It is known that human beings have been migrating to other regions of the world over time. But perhaps the timing of this may not really be what you imagined.
One of the places in the world that functions as a time capsule like no other is the Coxcatlan cave in Mexico’s Tehuacan Valley. That’s because the cave floor is a history book, detailing thousands of years of food and technology from the planet’s ancient inhabitants.
And finally archaeologists from the United States and Mexico have excavated the first chapter of this history book. They used advanced dating techniques to be able to determine the age of the bones of animals that were buried among the oldest layers of the cave.
With that, they had amazing results. They suggested that humans had been present in the region for 33,000 years. That’s thousands of years before the ice sheets peaked, about 20,000 years ago, which is how long current evidence suggests humans were in the Americas.
For researchers to rethink their theories will still need some radiocarbon measurements. However, the results of this recent study, which was led by archaeologist Andrew Somerville of Iowa State University, should set a fire to the debate over the timeline of human migration to the center of the Americas.
“We were surprised to find these really ancient dates deep in the cave, and that means we need to take a closer look at the recovered artifacts from these levels,” said Somerville.
The discovery makes it clear why the Tehuacan-Cuicatlan Valley in southern Mexico is a UNESCO World Heritage Site. In addition to hosting great biodiversity, its dry climate has preserved records of human presence for thousands of years. This made the location very valuable to researchers interested in the spread of humans throughout the New World.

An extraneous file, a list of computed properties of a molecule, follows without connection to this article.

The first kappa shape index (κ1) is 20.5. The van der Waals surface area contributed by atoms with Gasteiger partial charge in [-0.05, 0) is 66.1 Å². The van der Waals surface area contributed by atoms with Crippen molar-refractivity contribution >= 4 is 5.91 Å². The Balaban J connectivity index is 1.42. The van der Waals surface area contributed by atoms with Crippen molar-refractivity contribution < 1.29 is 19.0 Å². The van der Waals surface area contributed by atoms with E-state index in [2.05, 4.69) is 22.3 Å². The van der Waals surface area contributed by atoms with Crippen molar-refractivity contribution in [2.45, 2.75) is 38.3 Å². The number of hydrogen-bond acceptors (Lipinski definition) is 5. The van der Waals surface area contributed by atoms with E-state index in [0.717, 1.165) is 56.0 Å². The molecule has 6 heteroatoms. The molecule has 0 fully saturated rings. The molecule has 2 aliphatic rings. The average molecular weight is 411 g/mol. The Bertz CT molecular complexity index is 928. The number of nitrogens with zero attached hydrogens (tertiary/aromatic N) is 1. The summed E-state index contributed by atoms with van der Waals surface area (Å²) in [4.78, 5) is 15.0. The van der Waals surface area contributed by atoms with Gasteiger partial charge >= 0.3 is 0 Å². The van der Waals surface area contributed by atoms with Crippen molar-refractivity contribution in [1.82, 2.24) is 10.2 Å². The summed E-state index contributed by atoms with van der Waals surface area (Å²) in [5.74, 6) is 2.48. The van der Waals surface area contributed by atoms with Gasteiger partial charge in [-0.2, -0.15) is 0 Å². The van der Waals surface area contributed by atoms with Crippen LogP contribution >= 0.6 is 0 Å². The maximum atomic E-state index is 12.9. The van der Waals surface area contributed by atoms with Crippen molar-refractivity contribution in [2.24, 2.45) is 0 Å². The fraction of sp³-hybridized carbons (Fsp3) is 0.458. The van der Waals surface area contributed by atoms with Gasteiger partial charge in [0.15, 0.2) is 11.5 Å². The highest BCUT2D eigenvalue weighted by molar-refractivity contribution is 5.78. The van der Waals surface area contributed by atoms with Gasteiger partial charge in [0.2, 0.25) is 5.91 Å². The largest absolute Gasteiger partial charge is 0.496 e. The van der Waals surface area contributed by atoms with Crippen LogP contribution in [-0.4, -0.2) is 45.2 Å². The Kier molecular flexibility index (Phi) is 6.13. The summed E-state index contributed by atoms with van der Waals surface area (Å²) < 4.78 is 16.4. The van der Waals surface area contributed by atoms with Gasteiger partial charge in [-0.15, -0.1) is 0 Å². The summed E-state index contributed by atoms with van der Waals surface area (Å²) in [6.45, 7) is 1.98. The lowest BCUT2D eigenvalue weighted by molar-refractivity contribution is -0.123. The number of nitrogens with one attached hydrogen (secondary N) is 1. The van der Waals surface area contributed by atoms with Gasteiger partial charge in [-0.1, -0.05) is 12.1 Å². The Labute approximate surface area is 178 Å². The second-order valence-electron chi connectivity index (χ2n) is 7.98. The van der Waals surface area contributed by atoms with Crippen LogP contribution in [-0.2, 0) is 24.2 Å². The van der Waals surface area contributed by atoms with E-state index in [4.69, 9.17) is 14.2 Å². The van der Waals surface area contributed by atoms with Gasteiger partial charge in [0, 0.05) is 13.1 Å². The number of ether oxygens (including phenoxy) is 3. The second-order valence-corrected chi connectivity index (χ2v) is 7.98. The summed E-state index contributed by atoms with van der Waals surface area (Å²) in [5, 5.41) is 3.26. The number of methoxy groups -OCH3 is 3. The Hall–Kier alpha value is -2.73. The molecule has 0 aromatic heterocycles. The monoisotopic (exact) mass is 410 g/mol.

And in this archaeological treasure, the Coxcatlan cave is a real gem because of its deep layers of sediment and dry conditions that give researchers a chronology of activity dating back at least 11,000 years.
It was from the mid-1990s that scholars and academics began to have doubts about how this cave “book” should be read. They began to have concerns about dating some botanical species and saying the pages might be out of order.
This might not be just one or two layers, but about three-quarters of the plant materials that were excavated from the cave. As much as new research has since been defending the cave’s timeline, its reliability has been somewhat shaken.
The lower layers of the site have not yet been fully analyzed. And Somerville and his team realized that work needed to be done to clarify the cave’s chronology.
“We weren’t trying to think through this debate or even find really old samples. We were just trying to put our agricultural study on a tighter schedule,” said Somerville.
They performed radiocarbon dating by mass spectrometry on 14 bones of animals such as hares, rabbits and deer, which had been excavated from the cave. With that, they created a catalog of dates describing when the animals lived.
Several of the rabbit bones and femur of a hare have been dated to approximately 33,000 years. This era not only preceded all records currently held, but it would also be isolated from the rest of the world by climate change.
“Pushing the arrival of humans to North America more than 30,000 years ago would mean that humans were already in North America before the period of the Last Glacial Maximum, when the Ice Age was at its worst. Large parts of North America would have been inhospitable to human populations. The glaciers would have completely blocked any overland passage from Alaska and Canada, meaning that people would likely have had to come to the Americas by boat from the Pacific coast,” concluded Somerville.